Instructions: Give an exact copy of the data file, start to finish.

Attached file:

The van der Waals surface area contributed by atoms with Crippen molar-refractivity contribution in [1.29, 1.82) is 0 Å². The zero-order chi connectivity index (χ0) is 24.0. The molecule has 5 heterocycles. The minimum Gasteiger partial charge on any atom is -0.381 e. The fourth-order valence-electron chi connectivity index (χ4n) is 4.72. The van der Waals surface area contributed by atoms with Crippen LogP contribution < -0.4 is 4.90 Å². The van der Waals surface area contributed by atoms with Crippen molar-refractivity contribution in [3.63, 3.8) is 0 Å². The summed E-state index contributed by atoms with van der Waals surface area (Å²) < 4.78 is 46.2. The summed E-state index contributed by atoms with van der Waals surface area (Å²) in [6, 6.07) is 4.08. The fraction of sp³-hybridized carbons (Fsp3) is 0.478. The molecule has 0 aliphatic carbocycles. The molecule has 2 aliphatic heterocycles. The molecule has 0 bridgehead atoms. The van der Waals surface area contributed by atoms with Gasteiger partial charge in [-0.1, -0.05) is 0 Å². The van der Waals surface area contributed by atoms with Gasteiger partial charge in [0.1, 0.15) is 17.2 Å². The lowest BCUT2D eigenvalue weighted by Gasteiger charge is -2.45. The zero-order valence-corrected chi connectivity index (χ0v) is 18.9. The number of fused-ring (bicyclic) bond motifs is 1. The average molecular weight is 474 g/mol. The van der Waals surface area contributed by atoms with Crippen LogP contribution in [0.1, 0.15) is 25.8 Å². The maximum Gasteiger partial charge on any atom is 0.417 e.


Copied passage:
The van der Waals surface area contributed by atoms with Crippen molar-refractivity contribution in [1.29, 1.82) is 0 Å². The zero-order chi connectivity index (χ0) is 24.0. The molecule has 5 heterocycles. The minimum Gasteiger partial charge on any atom is -0.381 e. The fourth-order valence-electron chi connectivity index (χ4n) is 4.72. The van der Waals surface area contributed by atoms with Crippen LogP contribution < -0.4 is 4.90 Å². The van der Waals surface area contributed by atoms with Crippen molar-refractivity contribution in [3.63, 3.8) is 0 Å². The summed E-state index contributed by atoms with van der Waals surface area (Å²) < 4.78 is 46.2. The summed E-state index contributed by atoms with van der Waals surface area (Å²) in [6, 6.07) is 4.08. The fraction of sp³-hybridized carbons (Fsp3) is 0.478. The molecule has 0 aliphatic carbocycles. The molecule has 2 aliphatic heterocycles. The molecule has 0 bridgehead atoms. The van der Waals surface area contributed by atoms with Gasteiger partial charge in [-0.1, -0.05) is 0 Å². The van der Waals surface area contributed by atoms with Gasteiger partial charge in [0.1, 0.15) is 17.2 Å². The lowest BCUT2D eigenvalue weighted by Gasteiger charge is -2.45. The zero-order valence-corrected chi connectivity index (χ0v) is 18.9. The number of fused-ring (bicyclic) bond motifs is 1. The average molecular weight is 474 g/mol. The van der Waals surface area contributed by atoms with Crippen LogP contribution in [0.1, 0.15) is 25.8 Å². The maximum Gasteiger partial charge on any atom is 0.417 e.